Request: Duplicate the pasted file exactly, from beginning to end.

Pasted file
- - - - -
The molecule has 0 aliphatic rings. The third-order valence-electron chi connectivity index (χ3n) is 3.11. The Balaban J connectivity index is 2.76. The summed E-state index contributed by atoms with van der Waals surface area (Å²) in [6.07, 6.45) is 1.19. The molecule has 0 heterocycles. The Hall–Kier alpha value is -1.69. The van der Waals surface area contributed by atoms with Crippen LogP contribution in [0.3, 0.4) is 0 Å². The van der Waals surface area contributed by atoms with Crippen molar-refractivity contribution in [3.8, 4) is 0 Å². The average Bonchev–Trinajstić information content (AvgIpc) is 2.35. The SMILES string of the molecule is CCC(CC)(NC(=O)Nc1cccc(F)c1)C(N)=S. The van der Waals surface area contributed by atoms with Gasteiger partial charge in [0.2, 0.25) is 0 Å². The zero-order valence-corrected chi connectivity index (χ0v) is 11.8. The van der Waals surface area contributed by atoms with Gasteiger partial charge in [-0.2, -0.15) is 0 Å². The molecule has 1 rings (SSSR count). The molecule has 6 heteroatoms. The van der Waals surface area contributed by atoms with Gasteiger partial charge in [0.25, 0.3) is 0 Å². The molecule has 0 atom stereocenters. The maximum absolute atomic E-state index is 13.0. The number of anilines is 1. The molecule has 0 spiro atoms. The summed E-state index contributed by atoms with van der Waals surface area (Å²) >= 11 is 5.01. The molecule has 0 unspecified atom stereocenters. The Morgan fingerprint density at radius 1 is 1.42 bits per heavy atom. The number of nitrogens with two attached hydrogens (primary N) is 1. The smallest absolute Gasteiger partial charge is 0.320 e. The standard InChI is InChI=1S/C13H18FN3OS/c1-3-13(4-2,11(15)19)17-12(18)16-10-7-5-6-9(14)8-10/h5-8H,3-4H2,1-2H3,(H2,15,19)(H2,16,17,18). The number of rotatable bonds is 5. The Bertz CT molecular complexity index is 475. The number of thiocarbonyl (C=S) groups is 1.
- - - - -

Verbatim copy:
The molecule has 0 aliphatic rings. The third-order valence-electron chi connectivity index (χ3n) is 3.11. The Balaban J connectivity index is 2.76. The summed E-state index contributed by atoms with van der Waals surface area (Å²) in [6.07, 6.45) is 1.19. The molecule has 0 heterocycles. The Hall–Kier alpha value is -1.69. The van der Waals surface area contributed by atoms with Crippen LogP contribution in [0.3, 0.4) is 0 Å². The van der Waals surface area contributed by atoms with Crippen molar-refractivity contribution in [3.8, 4) is 0 Å². The average Bonchev–Trinajstić information content (AvgIpc) is 2.35. The SMILES string of the molecule is CCC(CC)(NC(=O)Nc1cccc(F)c1)C(N)=S. The van der Waals surface area contributed by atoms with Gasteiger partial charge in [0.2, 0.25) is 0 Å². The zero-order valence-corrected chi connectivity index (χ0v) is 11.8. The van der Waals surface area contributed by atoms with Gasteiger partial charge in [-0.2, -0.15) is 0 Å². The molecule has 1 rings (SSSR count). The molecule has 6 heteroatoms. The van der Waals surface area contributed by atoms with Gasteiger partial charge in [0.25, 0.3) is 0 Å². The molecule has 0 atom stereocenters. The maximum absolute atomic E-state index is 13.0. The number of anilines is 1. The molecule has 0 spiro atoms. The summed E-state index contributed by atoms with van der Waals surface area (Å²) >= 11 is 5.01. The molecule has 0 unspecified atom stereocenters. The Morgan fingerprint density at radius 1 is 1.42 bits per heavy atom. The number of nitrogens with two attached hydrogens (primary N) is 1. The smallest absolute Gasteiger partial charge is 0.320 e. The standard InChI is InChI=1S/C13H18FN3OS/c1-3-13(4-2,11(15)19)17-12(18)16-10-7-5-6-9(14)8-10/h5-8H,3-4H2,1-2H3,(H2,15,19)(H2,16,17,18). The number of rotatable bonds is 5. The Bertz CT molecular complexity index is 475. The number of thiocarbonyl (C=S) groups is 1.